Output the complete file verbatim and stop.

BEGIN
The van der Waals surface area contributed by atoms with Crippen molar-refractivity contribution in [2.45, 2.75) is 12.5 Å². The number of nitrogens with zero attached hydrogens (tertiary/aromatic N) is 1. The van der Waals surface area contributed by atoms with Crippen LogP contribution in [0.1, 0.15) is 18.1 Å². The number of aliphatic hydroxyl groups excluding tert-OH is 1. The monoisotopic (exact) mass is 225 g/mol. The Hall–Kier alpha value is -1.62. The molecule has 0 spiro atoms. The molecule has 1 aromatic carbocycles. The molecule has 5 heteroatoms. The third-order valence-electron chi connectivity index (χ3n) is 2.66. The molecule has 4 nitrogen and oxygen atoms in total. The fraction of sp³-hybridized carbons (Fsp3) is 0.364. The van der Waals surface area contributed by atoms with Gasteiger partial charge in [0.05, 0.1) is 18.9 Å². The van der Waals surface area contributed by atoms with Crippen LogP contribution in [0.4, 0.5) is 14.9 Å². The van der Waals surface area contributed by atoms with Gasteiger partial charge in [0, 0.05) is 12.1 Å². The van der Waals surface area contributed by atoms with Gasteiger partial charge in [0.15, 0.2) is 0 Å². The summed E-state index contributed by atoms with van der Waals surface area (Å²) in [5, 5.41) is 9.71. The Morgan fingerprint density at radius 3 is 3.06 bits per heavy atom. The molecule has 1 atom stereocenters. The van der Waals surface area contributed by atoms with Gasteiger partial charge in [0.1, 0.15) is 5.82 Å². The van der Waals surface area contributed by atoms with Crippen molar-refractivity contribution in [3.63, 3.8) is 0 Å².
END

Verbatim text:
The van der Waals surface area contributed by atoms with Crippen molar-refractivity contribution in [2.45, 2.75) is 12.5 Å². The number of nitrogens with zero attached hydrogens (tertiary/aromatic N) is 1. The van der Waals surface area contributed by atoms with Crippen LogP contribution in [0.1, 0.15) is 18.1 Å². The number of aliphatic hydroxyl groups excluding tert-OH is 1. The monoisotopic (exact) mass is 225 g/mol. The Hall–Kier alpha value is -1.62. The molecule has 0 spiro atoms. The molecule has 1 aromatic carbocycles. The molecule has 5 heteroatoms. The third-order valence-electron chi connectivity index (χ3n) is 2.66. The molecule has 4 nitrogen and oxygen atoms in total. The fraction of sp³-hybridized carbons (Fsp3) is 0.364. The van der Waals surface area contributed by atoms with Gasteiger partial charge in [0.05, 0.1) is 18.9 Å². The van der Waals surface area contributed by atoms with Crippen LogP contribution in [0.4, 0.5) is 14.9 Å². The van der Waals surface area contributed by atoms with Gasteiger partial charge in [0, 0.05) is 12.1 Å². The van der Waals surface area contributed by atoms with Gasteiger partial charge in [0.15, 0.2) is 0 Å². The summed E-state index contributed by atoms with van der Waals surface area (Å²) in [5, 5.41) is 9.71. The Morgan fingerprint density at radius 3 is 3.06 bits per heavy atom. The molecule has 1 atom stereocenters. The van der Waals surface area contributed by atoms with Gasteiger partial charge in [0.1, 0.15) is 5.82 Å². The van der Waals surface area contributed by atoms with Crippen molar-refractivity contribution in [3.63, 3.8) is 0 Å².